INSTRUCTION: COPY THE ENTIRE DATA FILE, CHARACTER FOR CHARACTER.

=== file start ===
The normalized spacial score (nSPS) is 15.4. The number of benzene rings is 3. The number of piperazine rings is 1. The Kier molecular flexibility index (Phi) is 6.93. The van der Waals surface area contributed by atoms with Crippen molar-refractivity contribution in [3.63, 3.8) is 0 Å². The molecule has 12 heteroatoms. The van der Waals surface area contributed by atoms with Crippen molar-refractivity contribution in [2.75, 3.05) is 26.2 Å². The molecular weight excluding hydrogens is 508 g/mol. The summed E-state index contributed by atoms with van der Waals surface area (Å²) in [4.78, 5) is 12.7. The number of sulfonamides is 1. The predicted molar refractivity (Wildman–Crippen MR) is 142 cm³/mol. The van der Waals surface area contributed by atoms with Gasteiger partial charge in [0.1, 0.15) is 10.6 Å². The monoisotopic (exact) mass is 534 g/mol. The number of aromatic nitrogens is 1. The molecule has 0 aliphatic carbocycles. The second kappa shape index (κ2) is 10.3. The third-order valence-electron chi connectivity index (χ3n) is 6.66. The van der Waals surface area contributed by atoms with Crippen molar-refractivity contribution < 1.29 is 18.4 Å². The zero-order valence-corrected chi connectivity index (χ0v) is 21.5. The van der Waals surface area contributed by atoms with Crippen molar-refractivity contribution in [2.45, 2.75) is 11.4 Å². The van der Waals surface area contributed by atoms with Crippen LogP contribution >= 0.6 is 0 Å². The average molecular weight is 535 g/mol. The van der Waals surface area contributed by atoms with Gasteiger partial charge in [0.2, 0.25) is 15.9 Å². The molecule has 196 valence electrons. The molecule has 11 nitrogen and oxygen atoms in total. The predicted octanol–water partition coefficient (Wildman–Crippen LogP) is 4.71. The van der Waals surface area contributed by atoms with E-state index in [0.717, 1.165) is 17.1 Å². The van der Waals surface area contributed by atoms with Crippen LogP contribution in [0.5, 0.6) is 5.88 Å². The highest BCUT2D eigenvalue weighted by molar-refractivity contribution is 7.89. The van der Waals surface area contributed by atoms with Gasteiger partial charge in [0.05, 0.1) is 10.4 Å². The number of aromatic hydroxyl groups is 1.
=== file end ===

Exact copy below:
The normalized spacial score (nSPS) is 15.4. The number of benzene rings is 3. The number of piperazine rings is 1. The Kier molecular flexibility index (Phi) is 6.93. The van der Waals surface area contributed by atoms with Crippen molar-refractivity contribution in [3.63, 3.8) is 0 Å². The molecule has 12 heteroatoms. The van der Waals surface area contributed by atoms with Crippen molar-refractivity contribution in [2.75, 3.05) is 26.2 Å². The molecular weight excluding hydrogens is 508 g/mol. The summed E-state index contributed by atoms with van der Waals surface area (Å²) in [4.78, 5) is 12.7. The number of sulfonamides is 1. The predicted molar refractivity (Wildman–Crippen MR) is 142 cm³/mol. The van der Waals surface area contributed by atoms with Gasteiger partial charge in [0.1, 0.15) is 10.6 Å². The monoisotopic (exact) mass is 534 g/mol. The number of aromatic nitrogens is 1. The molecule has 0 aliphatic carbocycles. The second kappa shape index (κ2) is 10.3. The third-order valence-electron chi connectivity index (χ3n) is 6.66. The van der Waals surface area contributed by atoms with Crippen molar-refractivity contribution < 1.29 is 18.4 Å². The zero-order valence-corrected chi connectivity index (χ0v) is 21.5. The van der Waals surface area contributed by atoms with Crippen molar-refractivity contribution in [2.45, 2.75) is 11.4 Å². The van der Waals surface area contributed by atoms with Crippen LogP contribution >= 0.6 is 0 Å². The average molecular weight is 535 g/mol. The van der Waals surface area contributed by atoms with Gasteiger partial charge in [0.2, 0.25) is 15.9 Å². The molecule has 196 valence electrons. The molecule has 11 nitrogen and oxygen atoms in total. The predicted octanol–water partition coefficient (Wildman–Crippen LogP) is 4.71. The van der Waals surface area contributed by atoms with E-state index in [0.717, 1.165) is 17.1 Å². The van der Waals surface area contributed by atoms with Crippen LogP contribution in [0.5, 0.6) is 5.88 Å². The highest BCUT2D eigenvalue weighted by molar-refractivity contribution is 7.89. The van der Waals surface area contributed by atoms with Gasteiger partial charge in [0.05, 0.1) is 10.4 Å². The number of aromatic hydroxyl groups is 1.